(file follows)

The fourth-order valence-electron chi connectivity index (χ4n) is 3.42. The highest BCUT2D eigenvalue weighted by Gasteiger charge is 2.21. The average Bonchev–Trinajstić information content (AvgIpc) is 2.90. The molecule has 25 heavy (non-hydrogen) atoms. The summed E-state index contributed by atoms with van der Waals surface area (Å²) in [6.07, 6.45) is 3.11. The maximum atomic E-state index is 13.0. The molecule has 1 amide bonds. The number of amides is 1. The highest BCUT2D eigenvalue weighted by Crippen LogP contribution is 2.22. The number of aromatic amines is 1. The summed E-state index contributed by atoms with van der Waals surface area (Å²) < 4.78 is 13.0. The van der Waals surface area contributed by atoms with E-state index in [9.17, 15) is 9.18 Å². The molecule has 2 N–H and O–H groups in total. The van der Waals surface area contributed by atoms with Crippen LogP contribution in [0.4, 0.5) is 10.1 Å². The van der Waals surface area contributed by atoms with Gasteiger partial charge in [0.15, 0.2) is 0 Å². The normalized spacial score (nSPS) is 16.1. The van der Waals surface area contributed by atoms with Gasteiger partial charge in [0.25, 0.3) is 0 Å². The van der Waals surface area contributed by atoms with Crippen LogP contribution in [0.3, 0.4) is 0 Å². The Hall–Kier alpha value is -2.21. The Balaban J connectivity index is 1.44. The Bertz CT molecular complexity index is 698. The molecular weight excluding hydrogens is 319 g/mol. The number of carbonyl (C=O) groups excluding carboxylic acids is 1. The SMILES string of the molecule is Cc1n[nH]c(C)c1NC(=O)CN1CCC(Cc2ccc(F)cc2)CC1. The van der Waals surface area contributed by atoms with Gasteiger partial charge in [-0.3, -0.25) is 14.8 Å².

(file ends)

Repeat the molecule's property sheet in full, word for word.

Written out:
The fourth-order valence-electron chi connectivity index (χ4n) is 3.42. The highest BCUT2D eigenvalue weighted by Gasteiger charge is 2.21. The average Bonchev–Trinajstić information content (AvgIpc) is 2.90. The molecule has 25 heavy (non-hydrogen) atoms. The summed E-state index contributed by atoms with van der Waals surface area (Å²) in [6.07, 6.45) is 3.11. The maximum atomic E-state index is 13.0. The molecule has 1 amide bonds. The number of amides is 1. The highest BCUT2D eigenvalue weighted by Crippen LogP contribution is 2.22. The number of aromatic amines is 1. The summed E-state index contributed by atoms with van der Waals surface area (Å²) < 4.78 is 13.0. The van der Waals surface area contributed by atoms with E-state index in [9.17, 15) is 9.18 Å². The molecule has 2 N–H and O–H groups in total. The van der Waals surface area contributed by atoms with Crippen LogP contribution in [0.4, 0.5) is 10.1 Å². The van der Waals surface area contributed by atoms with Gasteiger partial charge in [0.15, 0.2) is 0 Å². The normalized spacial score (nSPS) is 16.1. The van der Waals surface area contributed by atoms with Gasteiger partial charge in [0.25, 0.3) is 0 Å². The van der Waals surface area contributed by atoms with Crippen LogP contribution in [0.3, 0.4) is 0 Å². The Hall–Kier alpha value is -2.21. The Balaban J connectivity index is 1.44. The Bertz CT molecular complexity index is 698. The molecular weight excluding hydrogens is 319 g/mol. The number of carbonyl (C=O) groups excluding carboxylic acids is 1. The SMILES string of the molecule is Cc1n[nH]c(C)c1NC(=O)CN1CCC(Cc2ccc(F)cc2)CC1. The van der Waals surface area contributed by atoms with Gasteiger partial charge in [-0.3, -0.25) is 14.8 Å².